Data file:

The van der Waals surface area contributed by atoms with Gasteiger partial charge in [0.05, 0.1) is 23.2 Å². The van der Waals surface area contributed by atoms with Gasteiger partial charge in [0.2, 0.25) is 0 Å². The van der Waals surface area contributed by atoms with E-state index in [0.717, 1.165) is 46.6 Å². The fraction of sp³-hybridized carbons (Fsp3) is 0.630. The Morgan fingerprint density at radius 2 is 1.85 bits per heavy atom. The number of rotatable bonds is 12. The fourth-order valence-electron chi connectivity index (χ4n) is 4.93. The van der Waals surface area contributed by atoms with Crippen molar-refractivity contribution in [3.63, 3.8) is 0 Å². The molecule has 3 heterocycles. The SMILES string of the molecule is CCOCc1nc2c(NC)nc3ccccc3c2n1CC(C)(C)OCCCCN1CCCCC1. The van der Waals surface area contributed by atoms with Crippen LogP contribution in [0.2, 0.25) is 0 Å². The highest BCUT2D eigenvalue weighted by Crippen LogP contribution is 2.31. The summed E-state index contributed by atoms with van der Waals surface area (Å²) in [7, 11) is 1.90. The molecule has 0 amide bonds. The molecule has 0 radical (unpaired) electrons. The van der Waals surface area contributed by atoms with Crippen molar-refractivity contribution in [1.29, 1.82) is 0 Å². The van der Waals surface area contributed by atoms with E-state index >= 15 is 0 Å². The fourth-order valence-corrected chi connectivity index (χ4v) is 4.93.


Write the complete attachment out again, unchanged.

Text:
The van der Waals surface area contributed by atoms with Gasteiger partial charge in [0.05, 0.1) is 23.2 Å². The van der Waals surface area contributed by atoms with Gasteiger partial charge in [0.2, 0.25) is 0 Å². The van der Waals surface area contributed by atoms with E-state index in [0.717, 1.165) is 46.6 Å². The fraction of sp³-hybridized carbons (Fsp3) is 0.630. The Morgan fingerprint density at radius 2 is 1.85 bits per heavy atom. The number of rotatable bonds is 12. The fourth-order valence-electron chi connectivity index (χ4n) is 4.93. The van der Waals surface area contributed by atoms with Crippen molar-refractivity contribution in [3.63, 3.8) is 0 Å². The molecule has 3 heterocycles. The SMILES string of the molecule is CCOCc1nc2c(NC)nc3ccccc3c2n1CC(C)(C)OCCCCN1CCCCC1. The van der Waals surface area contributed by atoms with Crippen LogP contribution in [0.2, 0.25) is 0 Å². The highest BCUT2D eigenvalue weighted by Crippen LogP contribution is 2.31. The summed E-state index contributed by atoms with van der Waals surface area (Å²) in [7, 11) is 1.90. The molecule has 0 amide bonds. The molecule has 0 radical (unpaired) electrons. The van der Waals surface area contributed by atoms with Crippen molar-refractivity contribution in [1.29, 1.82) is 0 Å². The van der Waals surface area contributed by atoms with E-state index >= 15 is 0 Å². The fourth-order valence-corrected chi connectivity index (χ4v) is 4.93.